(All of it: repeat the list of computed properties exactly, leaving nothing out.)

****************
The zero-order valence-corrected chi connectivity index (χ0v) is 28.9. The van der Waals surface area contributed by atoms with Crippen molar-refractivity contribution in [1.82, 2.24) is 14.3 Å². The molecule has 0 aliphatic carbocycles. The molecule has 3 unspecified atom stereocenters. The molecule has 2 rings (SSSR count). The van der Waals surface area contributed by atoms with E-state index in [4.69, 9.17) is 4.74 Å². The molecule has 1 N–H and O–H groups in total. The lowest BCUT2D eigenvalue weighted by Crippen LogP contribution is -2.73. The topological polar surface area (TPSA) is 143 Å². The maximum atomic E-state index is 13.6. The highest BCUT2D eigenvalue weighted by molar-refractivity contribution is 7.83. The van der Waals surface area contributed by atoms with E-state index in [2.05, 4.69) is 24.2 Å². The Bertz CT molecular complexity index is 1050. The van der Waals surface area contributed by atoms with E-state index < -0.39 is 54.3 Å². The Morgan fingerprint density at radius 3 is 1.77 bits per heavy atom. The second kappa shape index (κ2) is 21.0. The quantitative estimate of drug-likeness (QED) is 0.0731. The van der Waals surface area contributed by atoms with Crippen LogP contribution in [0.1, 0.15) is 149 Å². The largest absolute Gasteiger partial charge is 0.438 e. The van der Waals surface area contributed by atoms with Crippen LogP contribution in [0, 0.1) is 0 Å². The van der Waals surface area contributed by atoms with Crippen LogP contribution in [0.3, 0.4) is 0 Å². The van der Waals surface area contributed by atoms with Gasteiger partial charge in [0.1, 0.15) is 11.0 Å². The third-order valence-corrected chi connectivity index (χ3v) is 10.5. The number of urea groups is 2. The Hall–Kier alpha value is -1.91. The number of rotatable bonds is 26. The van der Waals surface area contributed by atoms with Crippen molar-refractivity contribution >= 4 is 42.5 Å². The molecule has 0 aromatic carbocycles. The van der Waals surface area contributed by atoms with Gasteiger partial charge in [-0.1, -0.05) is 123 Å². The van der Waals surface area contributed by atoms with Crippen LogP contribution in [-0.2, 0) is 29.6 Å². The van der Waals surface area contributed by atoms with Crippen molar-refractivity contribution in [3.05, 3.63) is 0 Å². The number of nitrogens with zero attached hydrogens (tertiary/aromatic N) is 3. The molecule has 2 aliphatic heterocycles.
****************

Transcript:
The zero-order valence-corrected chi connectivity index (χ0v) is 28.9. The van der Waals surface area contributed by atoms with Crippen molar-refractivity contribution in [1.82, 2.24) is 14.3 Å². The molecule has 0 aliphatic carbocycles. The molecule has 3 unspecified atom stereocenters. The molecule has 2 rings (SSSR count). The van der Waals surface area contributed by atoms with E-state index in [4.69, 9.17) is 4.74 Å². The molecule has 1 N–H and O–H groups in total. The lowest BCUT2D eigenvalue weighted by Crippen LogP contribution is -2.73. The topological polar surface area (TPSA) is 143 Å². The maximum atomic E-state index is 13.6. The highest BCUT2D eigenvalue weighted by molar-refractivity contribution is 7.83. The van der Waals surface area contributed by atoms with E-state index in [2.05, 4.69) is 24.2 Å². The Bertz CT molecular complexity index is 1050. The van der Waals surface area contributed by atoms with E-state index < -0.39 is 54.3 Å². The Morgan fingerprint density at radius 3 is 1.77 bits per heavy atom. The second kappa shape index (κ2) is 21.0. The quantitative estimate of drug-likeness (QED) is 0.0731. The van der Waals surface area contributed by atoms with Crippen LogP contribution in [0.1, 0.15) is 149 Å². The largest absolute Gasteiger partial charge is 0.438 e. The van der Waals surface area contributed by atoms with Crippen LogP contribution in [0, 0.1) is 0 Å². The van der Waals surface area contributed by atoms with Crippen LogP contribution in [0.3, 0.4) is 0 Å². The van der Waals surface area contributed by atoms with Gasteiger partial charge in [0.1, 0.15) is 11.0 Å². The third-order valence-corrected chi connectivity index (χ3v) is 10.5. The number of urea groups is 2. The Hall–Kier alpha value is -1.91. The number of rotatable bonds is 26. The van der Waals surface area contributed by atoms with Crippen molar-refractivity contribution >= 4 is 42.5 Å². The molecule has 0 aromatic carbocycles. The van der Waals surface area contributed by atoms with Gasteiger partial charge in [-0.1, -0.05) is 123 Å². The van der Waals surface area contributed by atoms with Crippen LogP contribution in [-0.2, 0) is 29.6 Å². The van der Waals surface area contributed by atoms with Crippen molar-refractivity contribution in [3.05, 3.63) is 0 Å². The number of nitrogens with zero attached hydrogens (tertiary/aromatic N) is 3. The molecule has 2 aliphatic heterocycles.